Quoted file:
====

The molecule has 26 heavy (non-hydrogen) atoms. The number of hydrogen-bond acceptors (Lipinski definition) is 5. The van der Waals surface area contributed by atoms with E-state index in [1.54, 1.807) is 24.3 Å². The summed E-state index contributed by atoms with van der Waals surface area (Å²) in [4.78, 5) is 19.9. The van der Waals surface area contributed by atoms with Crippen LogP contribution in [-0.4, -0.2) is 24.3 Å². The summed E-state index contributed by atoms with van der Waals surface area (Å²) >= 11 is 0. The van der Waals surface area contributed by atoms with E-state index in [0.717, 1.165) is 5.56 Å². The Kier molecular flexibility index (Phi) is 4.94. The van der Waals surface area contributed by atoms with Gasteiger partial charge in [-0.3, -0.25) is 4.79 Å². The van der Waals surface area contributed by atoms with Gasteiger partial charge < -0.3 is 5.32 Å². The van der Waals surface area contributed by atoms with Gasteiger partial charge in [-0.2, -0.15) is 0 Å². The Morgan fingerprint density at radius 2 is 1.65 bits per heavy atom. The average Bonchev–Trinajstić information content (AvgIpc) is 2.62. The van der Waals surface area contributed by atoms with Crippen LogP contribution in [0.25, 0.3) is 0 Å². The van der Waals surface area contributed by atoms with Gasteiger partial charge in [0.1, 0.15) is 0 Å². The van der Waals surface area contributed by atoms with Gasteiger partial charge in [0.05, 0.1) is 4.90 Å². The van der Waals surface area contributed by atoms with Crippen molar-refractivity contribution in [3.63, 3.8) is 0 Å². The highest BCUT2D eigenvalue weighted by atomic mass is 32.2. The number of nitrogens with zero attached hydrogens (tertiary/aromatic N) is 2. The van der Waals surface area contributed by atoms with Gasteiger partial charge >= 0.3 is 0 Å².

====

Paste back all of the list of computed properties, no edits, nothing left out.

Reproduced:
The molecule has 26 heavy (non-hydrogen) atoms. The number of hydrogen-bond acceptors (Lipinski definition) is 5. The van der Waals surface area contributed by atoms with E-state index in [1.54, 1.807) is 24.3 Å². The summed E-state index contributed by atoms with van der Waals surface area (Å²) in [4.78, 5) is 19.9. The van der Waals surface area contributed by atoms with Crippen LogP contribution in [-0.4, -0.2) is 24.3 Å². The summed E-state index contributed by atoms with van der Waals surface area (Å²) >= 11 is 0. The van der Waals surface area contributed by atoms with E-state index in [0.717, 1.165) is 5.56 Å². The Kier molecular flexibility index (Phi) is 4.94. The van der Waals surface area contributed by atoms with Gasteiger partial charge in [-0.3, -0.25) is 4.79 Å². The van der Waals surface area contributed by atoms with Gasteiger partial charge < -0.3 is 5.32 Å². The van der Waals surface area contributed by atoms with Gasteiger partial charge in [-0.2, -0.15) is 0 Å². The Morgan fingerprint density at radius 2 is 1.65 bits per heavy atom. The average Bonchev–Trinajstić information content (AvgIpc) is 2.62. The van der Waals surface area contributed by atoms with Crippen LogP contribution in [0.25, 0.3) is 0 Å². The van der Waals surface area contributed by atoms with Gasteiger partial charge in [0.1, 0.15) is 0 Å². The van der Waals surface area contributed by atoms with Gasteiger partial charge in [0.05, 0.1) is 4.90 Å². The van der Waals surface area contributed by atoms with Crippen molar-refractivity contribution in [3.63, 3.8) is 0 Å². The highest BCUT2D eigenvalue weighted by atomic mass is 32.2. The number of nitrogens with zero attached hydrogens (tertiary/aromatic N) is 2. The van der Waals surface area contributed by atoms with Gasteiger partial charge >= 0.3 is 0 Å².